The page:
This timeline is probably one of the more pleasant ones, all things considered. We’ve no way of knowing if the Peter Quill of this reality ever gets the Power Stone, or whether he, Groot, Rocket and Drax (no Gamora) somehow team up to defeat Ronan.
But what we do know is that this universe is one where one day Thanos and all of his armies one day completely disappeared, never to be seen again.
This timeline is in almost every respect identical to Universe B, except that before she died Frigga had a touching conversation with her son from the future, and that Jane Foster was mysteriously attacked by a raccoon with a syringe.
4. Alt-Military Base
Another reality virtually indistinguishable from our own except that Howard Stark got some desperately needed parenting advice from a mysterious stranger.
But aside from these four timelines, there’s also the implication that our own MCU, Universe B itself, is itself an offshoot from a hypothetical Universe A. After all if, as we’ve already seen, it’s impossible to change the past of your own timeline, how does Old Man Rogers manage to be sitting on that bench at the end of the film?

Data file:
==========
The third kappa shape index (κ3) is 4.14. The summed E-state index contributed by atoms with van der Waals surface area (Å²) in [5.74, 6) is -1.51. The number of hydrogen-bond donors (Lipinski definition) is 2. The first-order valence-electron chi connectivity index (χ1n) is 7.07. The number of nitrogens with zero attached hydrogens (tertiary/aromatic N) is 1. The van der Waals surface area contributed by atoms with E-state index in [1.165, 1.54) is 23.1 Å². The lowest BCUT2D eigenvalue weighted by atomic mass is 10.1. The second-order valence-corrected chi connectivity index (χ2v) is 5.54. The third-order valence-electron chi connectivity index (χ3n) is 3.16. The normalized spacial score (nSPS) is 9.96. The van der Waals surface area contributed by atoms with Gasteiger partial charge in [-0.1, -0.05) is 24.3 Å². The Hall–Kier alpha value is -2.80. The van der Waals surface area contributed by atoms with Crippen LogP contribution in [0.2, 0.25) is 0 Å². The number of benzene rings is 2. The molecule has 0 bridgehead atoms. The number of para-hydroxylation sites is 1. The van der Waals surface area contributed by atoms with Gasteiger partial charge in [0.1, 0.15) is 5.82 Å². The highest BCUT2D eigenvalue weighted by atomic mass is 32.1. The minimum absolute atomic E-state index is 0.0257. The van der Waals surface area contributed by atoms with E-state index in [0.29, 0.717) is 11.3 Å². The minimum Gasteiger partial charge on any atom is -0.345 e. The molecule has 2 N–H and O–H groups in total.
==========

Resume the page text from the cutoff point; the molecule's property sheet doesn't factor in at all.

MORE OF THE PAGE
The only solution that makes sense is that in the original timeline Steve Rogers A steps into the time machine, vanishes and is never seen again. That Steve Rogers eventually settles down in Universe B, our MCU, and lives a life of bliss as Peggy Carter’s secret husband, staying out of the way of all the significant events until his Universe B counterpart goes back in time, allowing Steve A to reveal himself.
The other time travel problem
However, if you really want to get your continuity in a twist, potential paradoxes are the least of the problems facing the MCU. Exactly half of the lifeforms in the entire universe have just travelled forward in time five years. As incredibly disorientating and potentially catastrophic as this is (unless you’re lucky enough for your best friend, the girl you have a crush on, your school bully and everyone else you know to be transported forward in time as well), those problems shrink compared to those of a multimedia megafranchise that’s supposedly based in the present day but which is now nominally set half a decade into the future. Anyone working at the MCU offices right now might do well to start reading about the UNIT Dating Controversy to discover just how messed up a time-continuum can really get…